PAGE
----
The Duke of Dorset
to the American Commissioners
Paris 26th. March 1785.
Having communicated to my Court the readiness you express’d in your Letter to me of the 9th. of December to remove to London for the purpose of treating upon such points as may materially concern the Interests both political & commercial of Great Britain & America, and having at the same time represented that you declared yourselves to be fully authorized & empowered to negotiate— I have been in answer thereto, instructed to learn from you, Gentlemen, what is the real nature of the Powers with which you are invested; whether you are merely commission’d by Congress, or whether you have receiv’d seperate Powers from the respective States. A Committee of North American Merchants have waited upon His Majesty’s Principal Secretary of State for Foreign Affairs to Express how anxiously they wish to be inform’d upon this subject, repeated experience having taught them in particular, as well as the Public in general how little the authority of Congress could avail in any respect, where the Interests of any one individual State was even concern’d, and particularly so, where the concerns of that particular State might be suppos’d to militate against such resolutions as Congress might think proper to adopt.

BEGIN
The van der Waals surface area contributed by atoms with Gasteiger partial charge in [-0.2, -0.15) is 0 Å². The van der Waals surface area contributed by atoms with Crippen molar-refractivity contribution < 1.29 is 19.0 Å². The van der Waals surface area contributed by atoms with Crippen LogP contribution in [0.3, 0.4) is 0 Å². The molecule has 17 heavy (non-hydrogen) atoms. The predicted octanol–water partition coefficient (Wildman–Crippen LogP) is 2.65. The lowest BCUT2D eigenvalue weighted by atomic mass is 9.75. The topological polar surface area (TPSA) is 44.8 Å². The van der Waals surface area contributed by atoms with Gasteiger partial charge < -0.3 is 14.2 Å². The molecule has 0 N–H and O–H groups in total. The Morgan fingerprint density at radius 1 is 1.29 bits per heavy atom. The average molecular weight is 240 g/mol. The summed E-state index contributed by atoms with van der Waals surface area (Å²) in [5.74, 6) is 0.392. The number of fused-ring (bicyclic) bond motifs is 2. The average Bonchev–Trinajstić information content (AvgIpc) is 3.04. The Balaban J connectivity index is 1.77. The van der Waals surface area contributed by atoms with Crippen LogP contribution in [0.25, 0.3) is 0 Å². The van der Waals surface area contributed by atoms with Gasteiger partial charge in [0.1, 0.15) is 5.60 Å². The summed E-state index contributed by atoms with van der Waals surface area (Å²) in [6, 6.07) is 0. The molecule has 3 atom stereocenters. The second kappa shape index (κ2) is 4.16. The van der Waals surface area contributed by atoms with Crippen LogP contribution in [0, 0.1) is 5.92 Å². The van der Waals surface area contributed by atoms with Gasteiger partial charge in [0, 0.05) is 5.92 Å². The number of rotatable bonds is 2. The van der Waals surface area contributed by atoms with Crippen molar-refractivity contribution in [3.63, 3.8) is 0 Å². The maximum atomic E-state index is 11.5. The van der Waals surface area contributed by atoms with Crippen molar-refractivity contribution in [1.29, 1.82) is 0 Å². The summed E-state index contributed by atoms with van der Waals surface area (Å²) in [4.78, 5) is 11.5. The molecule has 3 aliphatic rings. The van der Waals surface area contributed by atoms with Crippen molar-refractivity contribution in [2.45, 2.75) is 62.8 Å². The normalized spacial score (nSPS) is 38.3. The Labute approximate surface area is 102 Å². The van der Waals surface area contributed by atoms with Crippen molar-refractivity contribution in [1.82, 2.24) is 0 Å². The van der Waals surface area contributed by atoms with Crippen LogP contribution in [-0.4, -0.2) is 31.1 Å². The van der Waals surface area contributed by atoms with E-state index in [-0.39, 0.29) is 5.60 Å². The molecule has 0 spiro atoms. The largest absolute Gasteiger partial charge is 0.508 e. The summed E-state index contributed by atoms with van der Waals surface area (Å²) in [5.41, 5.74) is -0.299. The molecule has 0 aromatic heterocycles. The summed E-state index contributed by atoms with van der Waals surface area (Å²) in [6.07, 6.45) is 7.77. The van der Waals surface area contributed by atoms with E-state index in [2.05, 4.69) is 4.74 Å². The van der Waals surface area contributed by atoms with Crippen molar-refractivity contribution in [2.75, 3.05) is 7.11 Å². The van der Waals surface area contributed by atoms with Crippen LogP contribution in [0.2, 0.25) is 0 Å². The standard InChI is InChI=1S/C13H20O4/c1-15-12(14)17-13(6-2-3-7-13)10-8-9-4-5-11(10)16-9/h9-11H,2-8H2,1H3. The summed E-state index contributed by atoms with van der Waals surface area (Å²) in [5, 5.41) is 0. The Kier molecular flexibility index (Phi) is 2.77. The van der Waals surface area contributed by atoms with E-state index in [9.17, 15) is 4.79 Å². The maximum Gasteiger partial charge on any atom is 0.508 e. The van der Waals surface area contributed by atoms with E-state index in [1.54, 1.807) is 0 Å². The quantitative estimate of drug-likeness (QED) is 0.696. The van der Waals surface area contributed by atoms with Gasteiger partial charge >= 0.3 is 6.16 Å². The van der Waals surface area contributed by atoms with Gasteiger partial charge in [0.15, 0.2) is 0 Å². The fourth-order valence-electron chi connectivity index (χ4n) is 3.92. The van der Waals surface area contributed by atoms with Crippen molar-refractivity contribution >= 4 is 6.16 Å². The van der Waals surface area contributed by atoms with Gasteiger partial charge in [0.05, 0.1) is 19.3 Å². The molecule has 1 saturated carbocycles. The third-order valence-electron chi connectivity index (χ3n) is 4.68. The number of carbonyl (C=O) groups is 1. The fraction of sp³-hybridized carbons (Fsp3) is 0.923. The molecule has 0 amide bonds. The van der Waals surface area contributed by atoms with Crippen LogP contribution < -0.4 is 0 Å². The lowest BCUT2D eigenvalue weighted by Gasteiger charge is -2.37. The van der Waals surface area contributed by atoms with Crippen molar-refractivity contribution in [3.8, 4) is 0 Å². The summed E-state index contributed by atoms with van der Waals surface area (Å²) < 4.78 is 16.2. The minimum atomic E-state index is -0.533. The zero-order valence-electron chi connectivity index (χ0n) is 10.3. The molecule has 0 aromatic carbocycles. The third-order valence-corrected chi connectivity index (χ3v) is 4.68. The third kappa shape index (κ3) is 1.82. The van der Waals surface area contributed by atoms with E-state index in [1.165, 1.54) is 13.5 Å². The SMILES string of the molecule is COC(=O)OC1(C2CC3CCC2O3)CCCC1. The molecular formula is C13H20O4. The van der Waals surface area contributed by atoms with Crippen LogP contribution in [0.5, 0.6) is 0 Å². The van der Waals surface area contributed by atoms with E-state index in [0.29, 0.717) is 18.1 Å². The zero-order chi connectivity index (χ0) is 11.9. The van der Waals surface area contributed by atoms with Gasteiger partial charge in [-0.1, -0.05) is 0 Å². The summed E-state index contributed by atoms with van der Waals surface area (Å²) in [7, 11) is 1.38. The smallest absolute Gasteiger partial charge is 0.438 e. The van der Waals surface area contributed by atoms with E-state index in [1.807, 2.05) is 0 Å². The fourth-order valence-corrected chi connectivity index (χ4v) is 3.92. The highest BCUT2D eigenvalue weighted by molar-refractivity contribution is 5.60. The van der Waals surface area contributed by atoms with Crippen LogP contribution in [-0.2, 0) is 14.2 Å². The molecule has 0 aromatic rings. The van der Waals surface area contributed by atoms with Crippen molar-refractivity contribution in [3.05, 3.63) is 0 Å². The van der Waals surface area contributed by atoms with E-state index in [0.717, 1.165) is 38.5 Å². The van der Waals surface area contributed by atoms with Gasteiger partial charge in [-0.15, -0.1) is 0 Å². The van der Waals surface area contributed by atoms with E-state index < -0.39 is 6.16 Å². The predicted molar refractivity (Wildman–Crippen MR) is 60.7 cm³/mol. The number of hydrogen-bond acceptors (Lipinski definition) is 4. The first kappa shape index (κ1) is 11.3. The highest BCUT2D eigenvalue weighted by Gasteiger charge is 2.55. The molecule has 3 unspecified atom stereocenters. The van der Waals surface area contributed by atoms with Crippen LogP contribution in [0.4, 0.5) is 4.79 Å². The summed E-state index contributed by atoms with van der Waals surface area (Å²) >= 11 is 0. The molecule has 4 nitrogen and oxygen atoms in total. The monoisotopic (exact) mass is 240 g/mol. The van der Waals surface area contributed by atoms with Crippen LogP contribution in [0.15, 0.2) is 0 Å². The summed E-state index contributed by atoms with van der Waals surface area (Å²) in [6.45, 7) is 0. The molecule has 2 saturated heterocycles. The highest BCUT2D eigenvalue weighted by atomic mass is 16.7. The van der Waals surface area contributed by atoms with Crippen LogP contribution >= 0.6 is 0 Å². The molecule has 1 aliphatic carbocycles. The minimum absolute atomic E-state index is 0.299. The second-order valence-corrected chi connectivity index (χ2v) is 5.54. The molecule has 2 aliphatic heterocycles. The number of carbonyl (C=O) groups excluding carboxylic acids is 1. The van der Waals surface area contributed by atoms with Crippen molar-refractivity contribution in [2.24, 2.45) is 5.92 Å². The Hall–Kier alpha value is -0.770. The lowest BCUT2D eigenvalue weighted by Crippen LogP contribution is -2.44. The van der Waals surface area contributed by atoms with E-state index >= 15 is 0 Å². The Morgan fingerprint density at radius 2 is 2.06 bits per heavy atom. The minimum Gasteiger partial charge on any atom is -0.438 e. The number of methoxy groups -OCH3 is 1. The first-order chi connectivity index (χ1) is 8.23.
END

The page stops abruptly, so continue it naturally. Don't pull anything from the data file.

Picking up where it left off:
The apparent determination of the respective States to regulate their own seperate Interests renders it absolutely necessary, towards forming a permanent system of commerce that my Court should be inform’d how far the Commissioners can be duly authorized to enter into any engagements with Great Britain which it may not be in the power of any one of the States to render totally fruitless & ineffectual.—1
I have the honor to be, / Gentlemen / with great truth / Your Most obedient humble Servant
RC (PCC, No. 86, f. 203–206); internal address: “Messrs. Adams, Franklin & Jefferson / &c &c &c—”; endorsed: “Paris March 26. 1785 / from / The Duke of Dorset”; notation: “No. 6.” FC (Adams Papers).
1. The British ambassador’s inquiry is of a piece with the issues raised in Charles Storer’s conversation with a “Mr. Petree,” which Storer recounts in his letter of  March, above, and which JA comments on in his reply to Storer of the 28th, below. The commissioners enclosed Dorset’s letter in theirs of 13 April to John Jay. There they indicated that “new information and instructions from Congress as to our affairs with the British court” were expected, so that with respect “to the doubts they pretend and the information they ask with respect to the powers of Congress” the commissioners did not believe themselves competent to respond “till we see whether we receive by this conveyance any new instructions” (Jefferson, Papers, description begins The Papers of Thomas Jefferson, ed. Julian P. Boyd, Charles T. Cullen, John Catanzariti, Barbara B. Oberg, and others, Princeton, 1950–. description ends 8:80–83). The commissioners did not respond to Dorset’s letter until 16 May, and then it was to formally announce JA’s appointment as minister to Great Britain, which obviated the need for further discussions of the powers of the commissioners to negotiate (same, p. 153).